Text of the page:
The implicit message here is that real learning happens in real life, and elective learning takes place online. Digital learning for teachers will only work, and can only be evaluated successfully, when digital elements like courses, modules, professional learning communities, and social networks are brought to the table as valid parts of a professional learning system and not merely add-ons. What exacerbates the problem is that online learning is not only commonly offered outside of the school-based community of teacher participants, it is often situated outside of any community of learners, in the form of self-paced courses. Now, I am not opposed to self-paced learning per se–some of my best friends are autodidacts–but I believe strongly that opportunities to socialize knowledge are essential for students and teachers to be able to apply what they have learned.
So what is to be done?
I believe that the move toward personalized and competency-based learning directed powerfully toward students will grow exponentially for teachers as well in the coming years. One manifestation of this should be expanded opportunities for teachers to select the modality of learning they prefer: in-person, online, or blended. This can only happen if the online and blended learning activities made available to them match their needs. Schools and districts can take a decisive leap in this direction by identifying core professional development experiences that are now offered only in person and transforming (or translating) them to robust online and blended versions.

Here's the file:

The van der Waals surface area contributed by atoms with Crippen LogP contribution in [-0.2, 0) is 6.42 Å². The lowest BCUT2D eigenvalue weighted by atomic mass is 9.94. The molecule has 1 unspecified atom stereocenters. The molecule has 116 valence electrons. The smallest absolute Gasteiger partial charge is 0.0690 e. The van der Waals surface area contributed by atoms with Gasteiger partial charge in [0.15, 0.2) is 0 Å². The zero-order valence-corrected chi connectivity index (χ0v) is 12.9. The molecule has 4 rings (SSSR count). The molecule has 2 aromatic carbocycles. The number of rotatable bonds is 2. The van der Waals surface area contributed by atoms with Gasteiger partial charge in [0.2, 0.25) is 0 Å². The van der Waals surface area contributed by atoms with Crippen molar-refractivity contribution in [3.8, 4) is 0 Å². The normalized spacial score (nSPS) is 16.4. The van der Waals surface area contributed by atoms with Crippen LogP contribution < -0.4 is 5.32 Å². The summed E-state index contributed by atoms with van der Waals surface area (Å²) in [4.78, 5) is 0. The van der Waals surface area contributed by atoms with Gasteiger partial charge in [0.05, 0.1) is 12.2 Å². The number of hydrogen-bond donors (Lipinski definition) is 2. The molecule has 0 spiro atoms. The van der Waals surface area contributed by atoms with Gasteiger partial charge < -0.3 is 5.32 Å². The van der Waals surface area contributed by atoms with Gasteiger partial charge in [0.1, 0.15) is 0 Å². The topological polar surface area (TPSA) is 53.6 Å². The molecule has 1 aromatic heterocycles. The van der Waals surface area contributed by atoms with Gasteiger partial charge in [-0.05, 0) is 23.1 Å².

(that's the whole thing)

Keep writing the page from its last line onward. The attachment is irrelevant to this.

While some might criticize this as unimaginative or worse, as sustaining the status quo, I can only think of how Octavio Paz described translation, insisting that “every translation, up to a certain point, is an invention and as such it constitutes a unique text.” His description only begins to capture, I think, what is possible when teachers, instructional designers, and multimedia specialists come together to create these new “texts.” What’s fascinating is that these new texts, the online and blended learning activities that emerge from the strategic collaboration of designers and pedagogues, are often more engaging and performance-based than the originals on which they were based. There is something about the shift in modality, from in-person to online, that compels the designer to create alignment among objectives, materials, and activities that is not always evident in in-person PD. In this way, the translation is very often superior to that which has been translated.
But none of this is easy. Effective teaching is art and performance at least as much as it is science and technique, and the same thing applies to designing online learning. The design, development, and delivery of these new online and blended “texts” will require a commitment of time and resources, and the time to allocate them is now.
Michael Weinraub is a former bilingual teacher, literacy consultant, and professor of Education at Pace University in New York City. He is now a blended learning specialist at PCG Education.